Curt Fraser has joined Stars head coach Glen Gulutzan's staff as an assistant coach.
By STEVE HUNTFS Southwest
Wow, that was fast. Some five days after the
Dallas Stars announced that associate head coach Willie Desjardins had been named the new head coach of the club's top minor league affiliate, the Texas Stars of the American Hockey League, the Stars named his replacement on Glen Gulutzan's staff with Monday's announcement that Curt Fraser, 54, had joined the club as an assistant coach.
Fraser, who spent 12 seasons in the NHL as a player with the Canucks, Blackhawks and North Stars, has considerable experience behind a bench in the league, having been the original head coach of the Atlanta Thrashers when they joined the league in 1999. After four years behind the bench in Hotlanta, he was then an assistant in both the NHL and AHL before coaching the AHL's Grand Rapids Griffins, the top affiliate of the Detroit Red Wings, for the last four seasons.
Several weeks ago, Stars General Manager Joe Nieuwendyk contacted Detroit GM Ken Holland asking to talk to Fraser for a position on Gulutzan's staff. Holland and assistant GM Jim Nill asked him if he'd be interested. He said yes and flew to Dallas for an interview.
"Right from the first time I sat down with Joe [Nieuwendyk], you could tell right away this was a special group and a group of people that I would really like to get involved with," Fraser said. "It went pretty quickly and all of a sudden I got offered the job and I couldn't be more excited to get started. Joe, Glen [Gulutzan], Paul [Jerrard], they have an exceptional group here to work with and [it's] something I'll be very excited about."
As someone who has been coaching pretty much ever since he retired from playing in 1990 and during his more than two decades behind the bench, the Cincinnati native has had plenty of time to pick and choose bits of knowledge from everyone he's worked with over the years so that he can formulate his own coaching philosophy.
"My coaching philosophy is pretty simple-excellence at every position is what I follow. But for me, this is a bit of a change. I've been a head coach a lot and now with the position that's opened up in Dallas, I can bring that experience that I have," Fraser said. "I've learned a ton working with Mike Babcock and the Detroit Red Wings over the last four years. I think that's what they'll be looking for me to add. My strength is offense and I think that's maybe something that they're looking for. Hopefully I'll be able to really shore that up for them and help the club."
The Stars' biggest weakness last season was a power play that ranked dead last in the NHL and could best be characterized as woefully inept. And since the club's newest coach is known for being offensive-minded, it might be a bit premature to wonder if he'll be tasked with improving the club's power play this season. But whether it's too early to wonder about that or not, if indeed he is assigned the PP, it's a responsibility he would welcome.
"They asked me about a lot of things when I was in there interviewing for the position and we briefly discussed stuff like that. But when I go to the draft this week, now that I'm put into place, I'm sure Glen [Gulutzan] will have lots of things for me to start looking at and apply myself to," Fraser said. "Whatever he needs, I'm going to provide. I'll find out in the next week or two here more specific what my job responsibilities are but hopefully that'll be one of them."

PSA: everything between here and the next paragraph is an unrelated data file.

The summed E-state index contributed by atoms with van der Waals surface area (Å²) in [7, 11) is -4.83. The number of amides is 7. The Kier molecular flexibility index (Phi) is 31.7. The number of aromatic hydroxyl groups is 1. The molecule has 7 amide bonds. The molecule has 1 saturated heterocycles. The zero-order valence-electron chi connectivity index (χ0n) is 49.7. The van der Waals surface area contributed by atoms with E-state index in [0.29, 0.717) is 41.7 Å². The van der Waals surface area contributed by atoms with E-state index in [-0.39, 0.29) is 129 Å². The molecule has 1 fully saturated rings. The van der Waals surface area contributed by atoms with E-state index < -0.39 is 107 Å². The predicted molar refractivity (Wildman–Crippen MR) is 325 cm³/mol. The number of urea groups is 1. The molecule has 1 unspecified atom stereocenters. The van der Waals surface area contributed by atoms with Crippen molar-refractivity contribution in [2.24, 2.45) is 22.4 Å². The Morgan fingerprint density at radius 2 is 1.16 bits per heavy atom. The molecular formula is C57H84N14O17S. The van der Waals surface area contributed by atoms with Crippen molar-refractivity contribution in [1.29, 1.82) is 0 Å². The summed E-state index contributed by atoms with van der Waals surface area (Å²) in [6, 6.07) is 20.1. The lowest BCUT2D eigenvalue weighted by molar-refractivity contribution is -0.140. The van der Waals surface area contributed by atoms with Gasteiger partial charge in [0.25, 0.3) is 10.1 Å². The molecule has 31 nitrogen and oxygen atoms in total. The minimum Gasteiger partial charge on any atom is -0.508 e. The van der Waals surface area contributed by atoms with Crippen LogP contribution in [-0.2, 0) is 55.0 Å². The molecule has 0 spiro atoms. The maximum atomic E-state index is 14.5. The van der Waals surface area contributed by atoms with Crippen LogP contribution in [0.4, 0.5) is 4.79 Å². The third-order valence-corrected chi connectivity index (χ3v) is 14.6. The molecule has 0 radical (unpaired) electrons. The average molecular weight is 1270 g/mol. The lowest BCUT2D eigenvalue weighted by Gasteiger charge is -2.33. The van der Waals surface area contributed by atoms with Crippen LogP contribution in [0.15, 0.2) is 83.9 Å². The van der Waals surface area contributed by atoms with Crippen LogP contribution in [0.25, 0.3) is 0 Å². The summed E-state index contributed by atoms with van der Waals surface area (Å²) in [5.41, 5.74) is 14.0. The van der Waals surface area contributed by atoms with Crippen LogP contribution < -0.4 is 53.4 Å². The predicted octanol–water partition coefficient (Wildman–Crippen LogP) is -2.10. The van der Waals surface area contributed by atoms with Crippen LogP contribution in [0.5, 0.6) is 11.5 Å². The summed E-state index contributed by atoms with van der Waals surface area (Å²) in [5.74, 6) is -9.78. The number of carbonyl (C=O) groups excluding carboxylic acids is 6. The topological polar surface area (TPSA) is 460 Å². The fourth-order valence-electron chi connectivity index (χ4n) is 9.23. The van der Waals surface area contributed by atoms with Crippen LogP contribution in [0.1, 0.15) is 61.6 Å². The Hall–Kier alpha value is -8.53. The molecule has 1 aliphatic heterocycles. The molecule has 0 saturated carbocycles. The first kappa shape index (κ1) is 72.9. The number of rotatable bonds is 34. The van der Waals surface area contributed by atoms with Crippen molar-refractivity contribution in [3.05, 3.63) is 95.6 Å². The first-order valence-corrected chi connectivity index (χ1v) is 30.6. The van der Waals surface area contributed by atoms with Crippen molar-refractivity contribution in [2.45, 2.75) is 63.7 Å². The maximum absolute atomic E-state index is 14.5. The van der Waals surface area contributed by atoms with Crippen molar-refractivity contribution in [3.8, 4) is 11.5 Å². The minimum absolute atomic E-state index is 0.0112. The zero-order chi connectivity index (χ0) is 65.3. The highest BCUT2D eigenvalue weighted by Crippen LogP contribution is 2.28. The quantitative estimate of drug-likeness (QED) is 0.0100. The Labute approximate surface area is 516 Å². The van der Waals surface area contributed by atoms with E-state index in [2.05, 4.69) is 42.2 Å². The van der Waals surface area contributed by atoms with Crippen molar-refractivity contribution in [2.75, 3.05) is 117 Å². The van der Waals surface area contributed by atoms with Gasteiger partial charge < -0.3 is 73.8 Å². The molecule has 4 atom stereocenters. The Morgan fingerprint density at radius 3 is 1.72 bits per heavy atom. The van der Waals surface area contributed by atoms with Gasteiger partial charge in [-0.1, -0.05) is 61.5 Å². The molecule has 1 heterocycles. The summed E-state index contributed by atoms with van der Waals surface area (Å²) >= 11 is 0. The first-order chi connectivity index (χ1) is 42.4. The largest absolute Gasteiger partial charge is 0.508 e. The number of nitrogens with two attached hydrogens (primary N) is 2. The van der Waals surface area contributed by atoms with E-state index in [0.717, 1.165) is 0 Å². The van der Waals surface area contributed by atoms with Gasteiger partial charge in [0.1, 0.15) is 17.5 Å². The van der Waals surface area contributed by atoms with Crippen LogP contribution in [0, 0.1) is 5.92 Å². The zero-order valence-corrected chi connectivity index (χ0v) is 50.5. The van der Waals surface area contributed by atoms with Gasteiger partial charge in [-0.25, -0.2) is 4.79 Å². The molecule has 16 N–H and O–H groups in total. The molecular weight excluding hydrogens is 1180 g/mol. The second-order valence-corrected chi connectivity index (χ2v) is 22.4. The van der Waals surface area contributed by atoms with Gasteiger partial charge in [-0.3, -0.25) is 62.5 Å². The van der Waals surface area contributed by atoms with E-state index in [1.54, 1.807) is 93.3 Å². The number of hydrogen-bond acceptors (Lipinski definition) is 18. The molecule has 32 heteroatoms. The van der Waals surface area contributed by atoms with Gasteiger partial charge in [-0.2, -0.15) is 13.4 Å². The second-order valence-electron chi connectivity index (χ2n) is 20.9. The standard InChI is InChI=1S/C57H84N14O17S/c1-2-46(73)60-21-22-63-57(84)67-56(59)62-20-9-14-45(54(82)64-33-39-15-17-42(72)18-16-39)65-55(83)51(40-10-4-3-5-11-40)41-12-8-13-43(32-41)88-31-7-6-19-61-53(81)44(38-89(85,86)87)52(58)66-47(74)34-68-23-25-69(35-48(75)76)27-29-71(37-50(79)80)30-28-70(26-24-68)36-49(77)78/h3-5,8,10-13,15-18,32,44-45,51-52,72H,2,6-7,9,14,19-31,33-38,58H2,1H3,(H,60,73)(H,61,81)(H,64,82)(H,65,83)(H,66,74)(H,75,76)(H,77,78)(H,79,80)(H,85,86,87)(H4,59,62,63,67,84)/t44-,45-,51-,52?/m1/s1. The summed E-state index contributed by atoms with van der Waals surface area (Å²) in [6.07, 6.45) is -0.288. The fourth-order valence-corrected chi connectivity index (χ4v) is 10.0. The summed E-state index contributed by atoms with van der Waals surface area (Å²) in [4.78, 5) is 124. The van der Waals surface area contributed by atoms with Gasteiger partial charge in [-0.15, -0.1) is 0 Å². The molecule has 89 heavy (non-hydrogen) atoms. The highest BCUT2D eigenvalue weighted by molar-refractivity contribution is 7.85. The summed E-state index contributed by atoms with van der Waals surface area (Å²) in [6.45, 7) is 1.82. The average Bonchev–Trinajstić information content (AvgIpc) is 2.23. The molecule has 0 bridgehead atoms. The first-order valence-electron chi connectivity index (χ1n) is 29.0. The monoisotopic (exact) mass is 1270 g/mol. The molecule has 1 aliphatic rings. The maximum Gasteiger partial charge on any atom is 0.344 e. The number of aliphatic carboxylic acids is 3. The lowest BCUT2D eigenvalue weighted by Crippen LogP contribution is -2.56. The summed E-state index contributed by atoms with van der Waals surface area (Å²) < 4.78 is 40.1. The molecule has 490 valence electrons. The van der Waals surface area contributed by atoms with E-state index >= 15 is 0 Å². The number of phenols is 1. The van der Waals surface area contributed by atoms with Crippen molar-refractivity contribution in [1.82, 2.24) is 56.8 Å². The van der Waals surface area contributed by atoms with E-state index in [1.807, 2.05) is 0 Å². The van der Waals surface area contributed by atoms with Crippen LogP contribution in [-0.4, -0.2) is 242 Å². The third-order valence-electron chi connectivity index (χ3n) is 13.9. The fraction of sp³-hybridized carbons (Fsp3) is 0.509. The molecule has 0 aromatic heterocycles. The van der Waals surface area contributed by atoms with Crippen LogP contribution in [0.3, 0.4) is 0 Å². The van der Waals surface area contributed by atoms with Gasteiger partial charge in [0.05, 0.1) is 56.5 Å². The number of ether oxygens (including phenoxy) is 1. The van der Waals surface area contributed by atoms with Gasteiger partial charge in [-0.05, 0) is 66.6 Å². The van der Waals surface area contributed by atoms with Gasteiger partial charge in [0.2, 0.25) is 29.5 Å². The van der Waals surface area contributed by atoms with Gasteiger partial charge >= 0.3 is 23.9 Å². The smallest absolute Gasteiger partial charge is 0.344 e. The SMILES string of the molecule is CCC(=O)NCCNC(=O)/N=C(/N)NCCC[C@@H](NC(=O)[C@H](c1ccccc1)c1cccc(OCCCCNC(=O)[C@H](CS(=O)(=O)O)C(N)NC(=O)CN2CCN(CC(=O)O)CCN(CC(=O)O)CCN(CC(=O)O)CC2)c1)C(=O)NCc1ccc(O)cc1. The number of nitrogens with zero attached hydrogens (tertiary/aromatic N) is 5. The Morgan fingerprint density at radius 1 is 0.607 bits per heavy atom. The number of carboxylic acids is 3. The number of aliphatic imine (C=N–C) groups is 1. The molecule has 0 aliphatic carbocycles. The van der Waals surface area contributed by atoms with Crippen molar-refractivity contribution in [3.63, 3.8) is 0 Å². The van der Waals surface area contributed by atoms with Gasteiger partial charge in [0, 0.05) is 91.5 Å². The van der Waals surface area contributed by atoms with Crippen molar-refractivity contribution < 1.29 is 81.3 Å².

Another interesting aspect of him being hired by the Stars is that he and Gulutzan know each other, not just from coaching against one another in the AHL over the last few years before Gulutzan got his first NHL coaching gig last June, but these two veteran coaches also know each other from the Traverse City Tournament several years back.
While Grand Rapids didn't face the Texas Stars too many times over the last few years, Fraser did see enough of the quality of players on roster for the Stars' top affiliate that he came away impressed with the caliber of talent the club had in its pipeline.
"[Matt] Fraser played real well against us. They had a lot of young talented kids. It's so important now to develop these kids and find a way to get them up to the NHL. The faster you do that, the better chance you're going to have to win," he said. "That's something I'm sure they've been looking at for a long time, developing some of these young guys they have here and getting them into the Stars' lineup. Hopefully that'll help."
Something else that he feels has made him the best man for the job is the fact that during his four seasons in the Red Wings organization is that he worked closely with Detroit head coach Mike Babcock to ensure that the club at Grand Rapids mirrored the one in Hockeytown as much as possible. Fraser also feels he has an incredibly strong rapport with young players, another quality the Stars were looking for with in this hire since the organization is intent on building from within more than from free agency.
"With Detroit, it was fantastic working with the young kids," he said. "We got a lot of guys up who spent a lot of time with the Wings. They've run into a lot of injury problems the last two or three years and it's required a lot of other guys to get up and help out. When I first got hired [Mike] Babcock and I both talked about mirroring the Wings in almost every way so when the kids came up they were well prepared, they can slide right in and fit right in right away rather than just having a good seat on the bench. That's what our kids have done. That's been something that's been great and it's something that every team needs in the NHL."